Cote d’Azur

Should we travel or not during the pandemic? That was the big question. After many months in which we stayed at home and respected all the rules of social distancing, we decided to take the risk and go on a beautiful trip to France. We armed ourselves with many masks and disinfectant gels and set off.

Our journey began with the wonderful town:


I know, it is not exactly on the Cote d’Azur, but it is a place that is definitely worth visiting, having been added to the UNESCO list of world heritage since 1997.

The castle surprised me both by its grandeur with its 53 towers, and by the fact that inside the roughly 3 km of walls of the fortress you find a small town with lots of souvenir shops, restaurants, terraces with live music, and even a beautiful church. The entrance to this old town is free, but not the access to the ramparts. You can buy tickets for these online:

To better taste the old atmosphere of the knights you must try the cassoulet with a glass of red wine. Cassoulet is a bean dish with pieces of duck meat, sausage, and many spices. I also recommend you try onion soup (typically known outside of France as French onion soup unsurprisingly), as well as the famous steamed mussels and fries (moules frites).

Although we traveled during the pandemic, we discovered a fortress full of life and tourists. Luckily masks were mandatory outside in public as well.

Our journey continued with a drive of about 4 and a half hours to get to:


Nice is everything you could want! The fifth largest city in France benefits from both the bohemian air given by the old town and the beautiful beaches with their infinite blue sea, as well as the hustle and bustle and cultural events specific to a metropolis.

Nice is also strategically located between Saint-Tropez and Monaco, making it easy to travel along the Côte d’Azur (whether you choose the train, bus, or car). Therefore, you have a lot to do and visit, depending on the time you have available.

For Nice, we reserved about two days to be able to fully feel the beauty of this place and we did not miss:

  • The famous promenade – Promenade des Anglais – so named because it was built by the English. Palm trees, terraces, luxury hotels, beaches, and sea water will make you forget about the approximately 5 km that you would have to walk to take it all in.
  • Bathing in the clear and pristine water of the Mediterranean Sea. The rocky beaches are both public and private. It would be advisable to have a fluffy towel as well as water shoes due to the rocks on the beach
  • Albert I Garden and Masséna Square where you can admire the Sun Fountain
  • The Negresco Hotel whose founder was the Romanian Henri Negresco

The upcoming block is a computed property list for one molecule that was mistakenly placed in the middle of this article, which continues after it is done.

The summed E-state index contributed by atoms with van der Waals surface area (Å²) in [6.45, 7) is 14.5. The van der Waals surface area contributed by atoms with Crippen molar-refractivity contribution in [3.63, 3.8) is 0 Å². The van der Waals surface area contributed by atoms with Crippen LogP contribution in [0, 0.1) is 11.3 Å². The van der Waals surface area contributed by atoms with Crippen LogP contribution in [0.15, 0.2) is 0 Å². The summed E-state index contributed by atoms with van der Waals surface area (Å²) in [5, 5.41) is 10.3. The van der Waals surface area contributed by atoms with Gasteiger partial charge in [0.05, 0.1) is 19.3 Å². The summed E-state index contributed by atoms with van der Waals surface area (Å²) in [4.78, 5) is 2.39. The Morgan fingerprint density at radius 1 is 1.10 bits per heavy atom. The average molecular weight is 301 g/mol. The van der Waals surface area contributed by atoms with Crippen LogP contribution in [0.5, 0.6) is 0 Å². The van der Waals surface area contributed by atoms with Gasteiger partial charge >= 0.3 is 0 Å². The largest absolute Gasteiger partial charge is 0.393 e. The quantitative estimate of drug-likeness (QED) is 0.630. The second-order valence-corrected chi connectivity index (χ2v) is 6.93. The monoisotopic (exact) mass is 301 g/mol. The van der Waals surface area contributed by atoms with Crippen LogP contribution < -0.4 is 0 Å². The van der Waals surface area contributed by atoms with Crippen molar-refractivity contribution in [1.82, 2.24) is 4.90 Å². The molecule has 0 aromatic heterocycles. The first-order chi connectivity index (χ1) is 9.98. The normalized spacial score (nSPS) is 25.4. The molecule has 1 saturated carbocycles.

• The Cathedrals of Notre-Dame and Saint Nicholas
  • The old town (Vieux ville) with its colorful streets and Provencal air
  • The Port and the Castle Hill that will offer you enchanting views and countless pictures perfect for Instagram 🙂

Here everything is superlative! And, if the food in Paris didn’t impress me, I can’t say the same for Nice. Specific to the area are Nicoise salad and ratatouille that you can find everywhere. Additionally, you should taste pan bangat, which I recommend you try at the Tintin Kiosque restaurant. And, if you are still in the area do not miss a visit to Gare du Sud where you will find a market with various restaurants and dishes, a fish market, and a fruit market. The famous Nicoise street-food socca with a few slices of pissaladiere I tasted at the small but locally renowned Chez Theresa. And at Le frog restaurant, in the heart of the old city, naturally I tried frog legs and snails.

For a romantic and scenic dinner, I recommend the restaurant on the rooftop of the Radisson Blu Hotel. And for a beach dinner at Cocoon Beach you will find the tastiest tuna and live music.

Nice offers a wide range of accommodation, so you have many choices to fit your budget. After several searches, we chose to stay at Radisson Blu, as it best met the criteria we had in mind, namely, a wonderful view of the sea, a clean and spacious room, and the indispensable pool.

Villa Ephrussi de Rothschild, Eze, and Monaco

Although, initially, we had decided to have a whole day for Monaco, on the spot we changed our plans and we chose to reach the 3 places mentioned above in a single day. Because of this, although public transport is very well set up, we decided to travel by car to be a little faster and better control our schedule.

We started the morning with the lovely gardens of the Villei Ephrussi de Rothschild. You can’t be in the Cote d’Azur and not visit this wonderful place to see how the French aristocrats lived in the early 1900s.